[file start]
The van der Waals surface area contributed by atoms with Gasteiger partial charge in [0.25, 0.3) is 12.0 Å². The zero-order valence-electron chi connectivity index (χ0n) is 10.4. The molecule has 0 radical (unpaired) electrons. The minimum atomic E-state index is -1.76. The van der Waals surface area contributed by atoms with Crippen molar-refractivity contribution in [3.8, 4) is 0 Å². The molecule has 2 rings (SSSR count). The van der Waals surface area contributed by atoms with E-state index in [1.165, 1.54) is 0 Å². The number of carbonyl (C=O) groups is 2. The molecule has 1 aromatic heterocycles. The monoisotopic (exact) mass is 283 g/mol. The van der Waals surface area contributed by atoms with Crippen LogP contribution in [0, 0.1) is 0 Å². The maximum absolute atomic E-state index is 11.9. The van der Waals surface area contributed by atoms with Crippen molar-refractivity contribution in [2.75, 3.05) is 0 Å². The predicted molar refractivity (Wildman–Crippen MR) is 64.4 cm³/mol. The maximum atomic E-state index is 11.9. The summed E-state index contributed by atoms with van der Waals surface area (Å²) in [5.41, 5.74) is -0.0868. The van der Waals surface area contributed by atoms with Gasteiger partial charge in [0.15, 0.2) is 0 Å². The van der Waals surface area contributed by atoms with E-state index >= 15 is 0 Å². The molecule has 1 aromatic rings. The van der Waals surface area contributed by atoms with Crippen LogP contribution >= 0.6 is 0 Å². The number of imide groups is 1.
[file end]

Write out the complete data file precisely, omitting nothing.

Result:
The van der Waals surface area contributed by atoms with Gasteiger partial charge in [0.25, 0.3) is 12.0 Å². The zero-order valence-electron chi connectivity index (χ0n) is 10.4. The molecule has 0 radical (unpaired) electrons. The minimum atomic E-state index is -1.76. The van der Waals surface area contributed by atoms with Crippen molar-refractivity contribution in [3.8, 4) is 0 Å². The molecule has 2 rings (SSSR count). The van der Waals surface area contributed by atoms with E-state index in [1.165, 1.54) is 0 Å². The number of carbonyl (C=O) groups is 2. The molecule has 1 aromatic heterocycles. The monoisotopic (exact) mass is 283 g/mol. The van der Waals surface area contributed by atoms with Crippen LogP contribution in [0, 0.1) is 0 Å². The maximum absolute atomic E-state index is 11.9. The van der Waals surface area contributed by atoms with Crippen molar-refractivity contribution in [2.75, 3.05) is 0 Å². The predicted molar refractivity (Wildman–Crippen MR) is 64.4 cm³/mol. The maximum atomic E-state index is 11.9. The summed E-state index contributed by atoms with van der Waals surface area (Å²) in [5.41, 5.74) is -0.0868. The van der Waals surface area contributed by atoms with Gasteiger partial charge in [0.15, 0.2) is 0 Å². The van der Waals surface area contributed by atoms with E-state index >= 15 is 0 Å². The molecule has 1 aromatic rings. The van der Waals surface area contributed by atoms with Crippen LogP contribution >= 0.6 is 0 Å². The number of imide groups is 1.